According to several witnesses located between K59 and the accident site, the airplane was observed performing aerobatics at a high altitude. A witness, located further to the south of K59, and several hundred feet from the accident location, observed the airplane fly over nearby power lines between 25 ft and 30 ft above the ground. The airplane pitched up to climb in a near vertical attitude and then the nose turned to the left and the airplane turned and pitched down in a nose low attitude. The airplane descended towards terrain and just prior to impacting the ground the tail of the airplane came up. 

The airplane impacted the ground just short of a grove of trees. A large crater marked the initial ground impact point and contained bent and torn metal, the engine, transmission, and propeller assembly. The empennage and fragmented pieces of the fuselage were located 25 feet northwest of the propeller assembly. Fragmented pieces of both wings, the rudder, and the fuselage were scattered in the debris field that extended over 400 feet from the initial impact point. 

The closest official weather observation station was located 25 miles northeast of the accident site near St. Joseph, Missouri. The weather observation taken at 1053 recorded the wind at 230° at 4 knots, visibility 10 statute miles, sky condition clear of clouds, temperature 29° Celsius (C), dewpoint temperature 24° C, and an altimeter setting of 30.06 inches of Mercury.

Van's RV-6A: Accident occurred August 01, 2017 on Vargas Island, British Columbia

Two people were airlifted to hospital after a small plane crash Tuesday on Vargas Island, 20 kilometres northwest of Tofino. 

The Joint Rescue Coordination Centre received a call around 1:30 p.m. after an amateur-built two-seater plane crashed on a beach on the remote island in Clayoquot Sound, said Lt. (Navy) Tony Wright. The aircraft was landing on the sandy beach when its nose hit the ground, causing the plane to flip upside down, said Jason Kobi, the Transportation Safety Board’s regional manager for Pacific air investigations.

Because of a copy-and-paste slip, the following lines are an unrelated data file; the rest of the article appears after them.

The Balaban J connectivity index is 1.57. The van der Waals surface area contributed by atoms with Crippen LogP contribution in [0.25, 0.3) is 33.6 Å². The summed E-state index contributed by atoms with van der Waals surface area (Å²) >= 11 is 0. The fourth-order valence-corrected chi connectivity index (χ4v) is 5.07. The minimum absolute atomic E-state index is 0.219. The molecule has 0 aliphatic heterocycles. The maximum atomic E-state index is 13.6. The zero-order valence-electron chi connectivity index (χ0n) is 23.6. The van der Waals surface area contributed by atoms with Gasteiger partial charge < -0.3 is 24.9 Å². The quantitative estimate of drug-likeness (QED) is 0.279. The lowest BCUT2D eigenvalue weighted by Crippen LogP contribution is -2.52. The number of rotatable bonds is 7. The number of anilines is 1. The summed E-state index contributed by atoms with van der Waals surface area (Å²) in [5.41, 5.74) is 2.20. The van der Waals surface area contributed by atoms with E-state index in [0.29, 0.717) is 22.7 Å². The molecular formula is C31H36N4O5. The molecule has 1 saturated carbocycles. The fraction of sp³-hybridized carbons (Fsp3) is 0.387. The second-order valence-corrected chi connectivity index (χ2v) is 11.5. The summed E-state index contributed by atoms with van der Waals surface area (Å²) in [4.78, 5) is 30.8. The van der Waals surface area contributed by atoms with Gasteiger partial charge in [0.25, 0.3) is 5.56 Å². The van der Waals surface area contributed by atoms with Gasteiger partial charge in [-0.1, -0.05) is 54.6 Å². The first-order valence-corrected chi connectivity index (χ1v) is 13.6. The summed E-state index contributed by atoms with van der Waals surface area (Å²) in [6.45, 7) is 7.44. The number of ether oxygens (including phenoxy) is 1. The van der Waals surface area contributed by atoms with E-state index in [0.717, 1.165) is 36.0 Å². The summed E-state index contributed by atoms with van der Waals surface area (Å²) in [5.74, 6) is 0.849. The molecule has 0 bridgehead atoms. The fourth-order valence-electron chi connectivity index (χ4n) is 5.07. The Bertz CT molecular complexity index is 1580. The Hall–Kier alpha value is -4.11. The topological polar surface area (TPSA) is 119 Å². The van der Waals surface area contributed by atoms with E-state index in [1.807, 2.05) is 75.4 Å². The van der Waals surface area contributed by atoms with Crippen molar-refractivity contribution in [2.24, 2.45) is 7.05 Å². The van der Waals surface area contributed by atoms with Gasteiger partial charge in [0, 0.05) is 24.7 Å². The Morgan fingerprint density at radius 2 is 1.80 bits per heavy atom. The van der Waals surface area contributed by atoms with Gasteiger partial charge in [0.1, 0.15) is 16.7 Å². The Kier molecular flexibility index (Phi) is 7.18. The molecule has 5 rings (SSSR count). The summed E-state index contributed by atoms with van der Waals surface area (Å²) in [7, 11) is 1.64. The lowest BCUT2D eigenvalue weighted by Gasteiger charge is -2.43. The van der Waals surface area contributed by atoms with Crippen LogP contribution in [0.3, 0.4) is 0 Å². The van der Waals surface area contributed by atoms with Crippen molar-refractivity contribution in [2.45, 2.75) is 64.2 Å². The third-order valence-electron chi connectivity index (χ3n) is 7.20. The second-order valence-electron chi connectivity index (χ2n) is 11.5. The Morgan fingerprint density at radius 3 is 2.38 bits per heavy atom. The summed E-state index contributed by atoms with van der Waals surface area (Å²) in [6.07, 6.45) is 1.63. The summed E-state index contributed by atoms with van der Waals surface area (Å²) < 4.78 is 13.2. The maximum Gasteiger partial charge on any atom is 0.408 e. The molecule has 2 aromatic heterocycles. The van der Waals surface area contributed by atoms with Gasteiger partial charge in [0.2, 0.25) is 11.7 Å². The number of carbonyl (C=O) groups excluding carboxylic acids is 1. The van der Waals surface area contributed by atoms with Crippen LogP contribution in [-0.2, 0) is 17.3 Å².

The aircraft had an emergency locator beacon that activated after the crash, Kobi said.

A coast guard vessel from Tofino and a Cormorant helicopter from Comox responded to the scene.

The helicopter landed on the beach and the search and rescue technicians stabilized the pilot and passenger, who had undetermined injuries. The helicopter landed at Victoria International Airport, where B.C. Ambulance paramedics took the two people to hospital.

The Transportation Safety Board is gathering information to determine what caused the crash, but will not send investigators to the scene, Kobi said. Investigators will interview the pilot and passenger as well as people flying in nearby planes who may have witnessed the crash.

http://www.timescolonist.com

The Victoria Joint Rescue Coordination Center says two people have been flown to hospital after a small plane crashed on a beach on Vargas Island near Tofino. 

Rescuers responded after a call came in at 1:28pm Tuesday afternoon.

The JRCC says a fixed-wheel RV-6A plane with two people on board made a hard landing on the beach at Ahous Bay. The Coast Guard cutter Cape Ann was dispatched from Tofino while local paramedics also raced to the scene via water taxi.

Both patients were stabilized before being transported to hospital by a Cormorant helicopter from 442 Transport and Rescue Squadron based at CFB Comox.

http://www.cheknews.ca


Engine 'surge' said to be behind Air Canada jet's emergency landing in Toronto



It was shortly after takeoff from Toronto’s Pearson airport, when their airplane was still climbing, that passengers aboard the Air Canada jetliner heard very loud bangs.

Some saw red sparks and flames coming from the left engine of the plane.

The plane was able to return safely to Pearson on its own power, but the Friday evening incident added disruption to the normally routine Air Canada daily service from Toronto to Ottawa.

The aircraft, a twin-engine Boeing 767 manufactured in 1989, was carrying 175 passengers.

According to Transport Canada’s Civil Aviation Daily Occurrence Reporting System (CADORS), the problem is believed to have been a surge – a malfunction of the compressor – in the left engine.

At night, engine surging can be spectacular because of the noise and flash but the passengers were not in harm’s way, aviation consultant Jock Williams said in an interview.

“It’s not a huge danger but the pilot preferred taking every precaution,” he said.

To passengers, it was dramatic. One woman, who was travelling with her three-year-old and eight-month-old, told The Globe and Mail that she was sure the plane was going to crash.